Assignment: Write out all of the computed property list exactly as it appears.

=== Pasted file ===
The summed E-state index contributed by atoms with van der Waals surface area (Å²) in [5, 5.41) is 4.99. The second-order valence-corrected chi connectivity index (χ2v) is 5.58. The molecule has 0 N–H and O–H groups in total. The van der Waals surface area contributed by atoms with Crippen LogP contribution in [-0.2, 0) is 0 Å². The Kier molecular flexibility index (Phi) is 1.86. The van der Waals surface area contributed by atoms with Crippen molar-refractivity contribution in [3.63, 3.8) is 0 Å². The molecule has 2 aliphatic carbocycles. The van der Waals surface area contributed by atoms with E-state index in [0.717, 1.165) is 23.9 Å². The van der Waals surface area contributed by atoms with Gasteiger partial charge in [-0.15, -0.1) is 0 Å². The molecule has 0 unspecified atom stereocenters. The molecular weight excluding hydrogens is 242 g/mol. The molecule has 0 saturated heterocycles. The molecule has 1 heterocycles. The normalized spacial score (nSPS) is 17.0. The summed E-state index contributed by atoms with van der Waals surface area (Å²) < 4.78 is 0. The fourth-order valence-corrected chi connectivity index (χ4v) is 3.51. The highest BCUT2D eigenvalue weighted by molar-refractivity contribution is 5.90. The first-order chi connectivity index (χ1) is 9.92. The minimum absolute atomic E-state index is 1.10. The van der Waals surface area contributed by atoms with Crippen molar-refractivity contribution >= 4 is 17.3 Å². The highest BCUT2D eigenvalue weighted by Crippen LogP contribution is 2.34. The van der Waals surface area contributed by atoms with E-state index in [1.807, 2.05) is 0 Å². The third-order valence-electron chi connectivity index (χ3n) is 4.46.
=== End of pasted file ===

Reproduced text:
The summed E-state index contributed by atoms with van der Waals surface area (Å²) in [5, 5.41) is 4.99. The second-order valence-corrected chi connectivity index (χ2v) is 5.58. The molecule has 0 N–H and O–H groups in total. The van der Waals surface area contributed by atoms with Crippen LogP contribution in [-0.2, 0) is 0 Å². The Kier molecular flexibility index (Phi) is 1.86. The van der Waals surface area contributed by atoms with Crippen molar-refractivity contribution in [3.63, 3.8) is 0 Å². The molecule has 2 aliphatic carbocycles. The van der Waals surface area contributed by atoms with E-state index in [0.717, 1.165) is 23.9 Å². The van der Waals surface area contributed by atoms with Gasteiger partial charge in [-0.15, -0.1) is 0 Å². The molecule has 0 unspecified atom stereocenters. The molecular weight excluding hydrogens is 242 g/mol. The molecule has 0 saturated heterocycles. The molecule has 1 heterocycles. The normalized spacial score (nSPS) is 17.0. The summed E-state index contributed by atoms with van der Waals surface area (Å²) < 4.78 is 0. The fourth-order valence-corrected chi connectivity index (χ4v) is 3.51. The highest BCUT2D eigenvalue weighted by molar-refractivity contribution is 5.90. The first-order chi connectivity index (χ1) is 9.92. The minimum absolute atomic E-state index is 1.10. The van der Waals surface area contributed by atoms with Crippen molar-refractivity contribution >= 4 is 17.3 Å². The highest BCUT2D eigenvalue weighted by Crippen LogP contribution is 2.34. The van der Waals surface area contributed by atoms with E-state index in [1.807, 2.05) is 0 Å². The third-order valence-electron chi connectivity index (χ3n) is 4.46.